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Shellseeker

Small Tarsal or Carpal

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Shellseeker

This is the time that my northern relatives like to seek warmer weather,  so I am juggling guests, traveling , and fossil hunting... I was out Sunday and not again until today..

Once again, I went to a location that I had thought was dug out years ago, including lots of trips by me. Here is a group photo of the "best" finds...IMG_0969grp.jpg.698222fc8201b548086e8de7d0bcd01b.jpg

A great Butterfly osteoderm, 2 chunks of fossilized wood, a camel_llama tooth without roots, a nice 33mm Meg and a tarsal or carpal from an unknown (to me ) mammal. Extra credit for identifying what type of tree provided the wood.

The tarsal/carpal is 32x24x13 mm. I am used to seeing Equus tarsals or carpals.  This one seems really small and maybe is not equus.  All comments, suggestions appreciated.

Some more photos:

IMG_0954CarpalTarsal1.jpg.97467b4b68dcdaefd4804ead9a6c40bc.jpgIMG_0955CarpalTarsal1.jpg.17d1d40b2b82c1f4fdd4cd146122ea09.jpgIMG_0976.jpg.14cb8a94f7d60424026c5b3dcc51b81e.jpg

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ynot

Nice finds.

Glad You could get out for the day.

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Tidgy's Dad

Can't help, but jolly nice finds! :)

Excellent. 

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caldigger

I'm going to throw "Oak" out there for the pet. wood.

 

And I am sooo sorry you had to wait a whole 4 days between hunts, it must be painful!

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Innocentx

The Butterfly osteoderm has a lovely patina.  Nice finds.

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Darktooth

Nice little meg!

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SailingAlongToo
6 minutes ago, Darktooth said:

Nice little meg!

I agree. I like the meg!

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Shellseeker
1 hour ago, caldigger said:

I'm going to throw "Oak" out there for the pet. wood.

 

And I am sooo sorry you had to wait a whole 4 days between hunts, it must be painful!

It is my job, my addiction, my exercise program, etc.. In season , I go 3-4 times a week (and recognize how lucky I am) .. Do you know how someone who goes to the gym for exercise every other day, says that they get irritated and out of sorts if they are forced to miss a time or two... That's me with fossil hunting:D

There are 2 chunks of wood.. Is it this one you think is Oak, Note the different fossilization in the "bark"..IMG_0947FossilizedWood2.jpg.3b4e76280734fb28bb7f86b1a6ec95f0.jpgIMG_0948FossilizedWood2.jpg.fc795834921e775e2f5b5a6501452873.jpg

1 hour ago, Innocentx said:

The Butterfly osteoderm has a lovely patina.  Nice finds.

It is the best one I have ever found.. Goes into the collection....

IMG_0943TurtleButterfly1.jpg.cbe9c165c963fd82e0efb02d0116d79a.jpg

 

a

54 minutes ago, SailingAlongToo said:

I agree. I like the meg!

A closeup, Note the minimal bourlette.

MegMrg.thumb.jpg.4b3d83a12878315855cdf4178fd2194a.jpg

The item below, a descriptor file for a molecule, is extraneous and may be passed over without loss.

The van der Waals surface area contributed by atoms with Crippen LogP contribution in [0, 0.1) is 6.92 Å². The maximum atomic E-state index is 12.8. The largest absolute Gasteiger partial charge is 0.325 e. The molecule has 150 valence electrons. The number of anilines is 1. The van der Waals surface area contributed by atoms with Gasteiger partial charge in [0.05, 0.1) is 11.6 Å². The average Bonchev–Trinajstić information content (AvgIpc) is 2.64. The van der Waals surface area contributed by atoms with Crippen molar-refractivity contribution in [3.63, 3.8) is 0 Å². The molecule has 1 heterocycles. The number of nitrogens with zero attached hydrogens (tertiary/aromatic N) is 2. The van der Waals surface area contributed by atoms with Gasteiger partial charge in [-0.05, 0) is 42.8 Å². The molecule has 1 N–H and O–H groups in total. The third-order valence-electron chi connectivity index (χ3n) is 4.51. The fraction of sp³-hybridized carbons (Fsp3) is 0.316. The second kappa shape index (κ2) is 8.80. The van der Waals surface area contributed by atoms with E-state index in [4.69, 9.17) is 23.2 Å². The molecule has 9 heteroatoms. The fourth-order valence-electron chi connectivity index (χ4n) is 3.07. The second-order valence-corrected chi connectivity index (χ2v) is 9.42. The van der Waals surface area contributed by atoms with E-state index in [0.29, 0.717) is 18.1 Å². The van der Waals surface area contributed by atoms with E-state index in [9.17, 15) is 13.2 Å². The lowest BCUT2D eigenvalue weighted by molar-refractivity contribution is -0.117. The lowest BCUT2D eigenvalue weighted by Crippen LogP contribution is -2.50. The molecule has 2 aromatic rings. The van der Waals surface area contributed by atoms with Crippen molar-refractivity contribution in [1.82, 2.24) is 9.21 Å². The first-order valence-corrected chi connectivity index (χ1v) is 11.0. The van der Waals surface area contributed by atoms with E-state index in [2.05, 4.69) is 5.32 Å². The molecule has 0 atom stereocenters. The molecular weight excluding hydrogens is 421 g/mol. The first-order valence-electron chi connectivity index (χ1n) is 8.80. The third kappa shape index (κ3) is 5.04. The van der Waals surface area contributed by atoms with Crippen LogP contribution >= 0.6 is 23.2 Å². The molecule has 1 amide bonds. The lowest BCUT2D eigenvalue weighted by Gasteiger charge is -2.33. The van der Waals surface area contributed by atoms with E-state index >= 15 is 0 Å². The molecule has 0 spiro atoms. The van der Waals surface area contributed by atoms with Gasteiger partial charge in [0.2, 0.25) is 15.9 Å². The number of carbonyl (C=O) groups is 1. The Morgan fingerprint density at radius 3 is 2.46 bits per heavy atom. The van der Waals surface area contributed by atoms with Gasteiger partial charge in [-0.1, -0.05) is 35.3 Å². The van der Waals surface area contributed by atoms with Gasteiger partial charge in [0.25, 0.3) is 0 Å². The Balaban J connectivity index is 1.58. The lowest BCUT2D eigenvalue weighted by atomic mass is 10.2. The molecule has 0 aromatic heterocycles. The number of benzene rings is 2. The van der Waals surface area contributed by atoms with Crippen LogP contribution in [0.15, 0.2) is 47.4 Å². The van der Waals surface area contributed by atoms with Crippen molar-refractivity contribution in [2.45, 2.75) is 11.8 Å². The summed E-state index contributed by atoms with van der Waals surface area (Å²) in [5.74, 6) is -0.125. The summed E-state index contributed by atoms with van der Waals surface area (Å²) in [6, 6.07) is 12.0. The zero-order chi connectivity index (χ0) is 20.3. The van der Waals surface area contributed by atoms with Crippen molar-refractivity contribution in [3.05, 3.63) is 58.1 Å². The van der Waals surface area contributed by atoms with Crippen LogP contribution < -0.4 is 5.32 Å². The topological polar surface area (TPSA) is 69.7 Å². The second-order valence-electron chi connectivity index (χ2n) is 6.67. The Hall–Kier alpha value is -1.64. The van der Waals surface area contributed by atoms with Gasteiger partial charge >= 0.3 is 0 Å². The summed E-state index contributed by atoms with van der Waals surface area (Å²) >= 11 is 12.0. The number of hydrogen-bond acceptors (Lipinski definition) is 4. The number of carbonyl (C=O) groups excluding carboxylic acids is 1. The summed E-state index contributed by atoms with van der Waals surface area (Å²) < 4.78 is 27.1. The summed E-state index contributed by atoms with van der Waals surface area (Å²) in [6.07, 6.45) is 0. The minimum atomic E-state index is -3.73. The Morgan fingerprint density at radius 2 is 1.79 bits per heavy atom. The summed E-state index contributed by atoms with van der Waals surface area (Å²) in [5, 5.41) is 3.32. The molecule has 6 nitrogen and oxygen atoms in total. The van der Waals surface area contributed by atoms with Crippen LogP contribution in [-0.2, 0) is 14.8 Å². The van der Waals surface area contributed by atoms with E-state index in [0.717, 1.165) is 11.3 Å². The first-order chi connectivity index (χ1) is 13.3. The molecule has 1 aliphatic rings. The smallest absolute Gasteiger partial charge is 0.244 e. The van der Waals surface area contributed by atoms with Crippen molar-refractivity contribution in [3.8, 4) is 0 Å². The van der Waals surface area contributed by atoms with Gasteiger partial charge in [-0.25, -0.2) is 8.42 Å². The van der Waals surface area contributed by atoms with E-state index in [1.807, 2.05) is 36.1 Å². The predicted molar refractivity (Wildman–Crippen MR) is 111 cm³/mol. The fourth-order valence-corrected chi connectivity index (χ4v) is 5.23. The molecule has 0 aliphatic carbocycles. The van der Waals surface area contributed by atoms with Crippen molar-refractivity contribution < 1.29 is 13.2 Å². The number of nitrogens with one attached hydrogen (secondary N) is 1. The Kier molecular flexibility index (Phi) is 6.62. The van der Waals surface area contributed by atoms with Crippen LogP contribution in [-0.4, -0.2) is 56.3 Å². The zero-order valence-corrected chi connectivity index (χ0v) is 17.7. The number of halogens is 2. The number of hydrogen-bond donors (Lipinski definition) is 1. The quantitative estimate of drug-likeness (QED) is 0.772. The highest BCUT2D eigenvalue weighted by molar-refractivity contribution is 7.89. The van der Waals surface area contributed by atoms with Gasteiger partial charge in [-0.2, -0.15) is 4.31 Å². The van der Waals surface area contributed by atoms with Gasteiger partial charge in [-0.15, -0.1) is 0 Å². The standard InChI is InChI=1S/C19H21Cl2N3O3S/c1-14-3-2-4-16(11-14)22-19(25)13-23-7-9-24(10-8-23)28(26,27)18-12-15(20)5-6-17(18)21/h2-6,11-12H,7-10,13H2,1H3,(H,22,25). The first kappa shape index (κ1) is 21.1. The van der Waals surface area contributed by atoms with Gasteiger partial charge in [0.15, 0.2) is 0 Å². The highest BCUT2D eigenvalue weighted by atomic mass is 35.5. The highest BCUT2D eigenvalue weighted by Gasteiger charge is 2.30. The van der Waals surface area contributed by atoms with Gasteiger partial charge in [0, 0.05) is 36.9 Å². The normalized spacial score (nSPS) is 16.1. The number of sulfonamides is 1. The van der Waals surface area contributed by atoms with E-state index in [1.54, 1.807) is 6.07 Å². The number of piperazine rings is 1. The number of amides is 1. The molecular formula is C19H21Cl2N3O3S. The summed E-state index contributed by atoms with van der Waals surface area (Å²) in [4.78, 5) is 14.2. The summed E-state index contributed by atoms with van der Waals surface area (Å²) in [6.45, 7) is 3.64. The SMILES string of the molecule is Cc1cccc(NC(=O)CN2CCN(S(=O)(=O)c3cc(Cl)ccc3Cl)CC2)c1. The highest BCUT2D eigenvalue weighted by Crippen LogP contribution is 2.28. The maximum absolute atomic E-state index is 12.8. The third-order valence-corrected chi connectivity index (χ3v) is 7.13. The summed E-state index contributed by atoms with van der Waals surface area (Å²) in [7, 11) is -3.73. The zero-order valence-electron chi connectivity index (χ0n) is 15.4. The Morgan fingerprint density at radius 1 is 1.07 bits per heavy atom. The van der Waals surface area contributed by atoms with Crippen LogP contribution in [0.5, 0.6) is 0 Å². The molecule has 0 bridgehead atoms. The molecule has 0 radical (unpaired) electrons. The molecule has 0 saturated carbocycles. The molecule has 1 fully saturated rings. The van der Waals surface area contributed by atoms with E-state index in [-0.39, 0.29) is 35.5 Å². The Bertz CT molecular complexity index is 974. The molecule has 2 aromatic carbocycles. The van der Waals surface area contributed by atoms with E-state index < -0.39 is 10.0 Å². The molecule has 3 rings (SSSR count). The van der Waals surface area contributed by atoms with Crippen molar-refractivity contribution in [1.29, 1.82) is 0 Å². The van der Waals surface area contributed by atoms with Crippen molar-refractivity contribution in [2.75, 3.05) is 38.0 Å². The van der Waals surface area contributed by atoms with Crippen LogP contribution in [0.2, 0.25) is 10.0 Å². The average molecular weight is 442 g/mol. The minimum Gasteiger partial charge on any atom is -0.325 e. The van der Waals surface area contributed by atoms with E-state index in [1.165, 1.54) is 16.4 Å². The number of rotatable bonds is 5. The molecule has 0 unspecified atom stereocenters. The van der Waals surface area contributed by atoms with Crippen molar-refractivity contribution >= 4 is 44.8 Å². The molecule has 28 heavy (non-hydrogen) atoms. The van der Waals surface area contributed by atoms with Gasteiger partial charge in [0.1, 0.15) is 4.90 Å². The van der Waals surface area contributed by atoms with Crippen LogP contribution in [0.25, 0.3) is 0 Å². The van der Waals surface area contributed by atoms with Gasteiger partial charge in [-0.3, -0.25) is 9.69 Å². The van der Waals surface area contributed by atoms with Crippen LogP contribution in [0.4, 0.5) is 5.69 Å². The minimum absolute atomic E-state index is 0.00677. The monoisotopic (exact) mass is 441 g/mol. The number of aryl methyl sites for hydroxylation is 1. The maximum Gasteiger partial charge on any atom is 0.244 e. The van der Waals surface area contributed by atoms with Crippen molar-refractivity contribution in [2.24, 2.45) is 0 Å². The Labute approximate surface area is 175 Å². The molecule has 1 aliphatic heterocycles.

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SailingAlongToo

@Shellseeker

That is an absolutely gorgeous little tooth. And, it doesn't take up much space in the display cabinet or shelf. That alone would have made my hunting day. If I found nothing before or after it, the day would have been a success with that in the bag.

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Plantguy

Hey Jack, nice finds! Dang, seeing your stuff makes me want to get out in the creeks/river but it just aint happening right now. I did stick my hands in a pond the other day for some inverts. :) Nice finds!

 

Cant help much...Love the wood pieces...Question for you about the "butterfly osteoderm". I hadnt heard that term before and it sure does look like that doesnt it...Reminds me fondly of the armadillo vert I found awhile back that I call my star wars vert. I had forgotten about it till now. Anyways. thinking your nuchal element might be from Trachemys...might be T. inflata...Looks alot like this one on the UF site. scroll down a bit and you'll see it.

https://www.floridamuseum.ufl.edu/florida-vertebrate-fossils/land-mammal-ages/hemphillian/

Harry's got an image in his gallery also. Not sure why when I try to paste the link it automatically copies his image with the copyright but...kudos to Harry!

 

Keep showing the finds. Keeps me motivated. Thanks! 

Regards, Chris 

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Harry Pristis

 

"Butterfly osteoderm" is wrong in multiple ways:  It's a bone called a nuchal bone from the carapace of a turtle; it is NOT an osteoderm.  The only resemblance to a butterfly is in a two dimensional image.  This nuchal is highly sculptured like no butterfly.  "Butterfly osteoderm" conveys no useful information; if fact, it conveys misinformation.  It's not even efficient, substituting 18 letters for six.

 

 

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jpc

Thanks for explaining, Harry.  I was wondering what the heck a 'butterfly osteoderm' was. 

 

Cool find, shellseeker. 

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Shellseeker

Certainly Harry is correct... I referred to this Nuchal bone, which is a somewhat frequent find in Southwest Florida rivers and creeks with a local colloquialism recognizable by many of the local fossil hunters. Not very effective to use terms only recognized locally.

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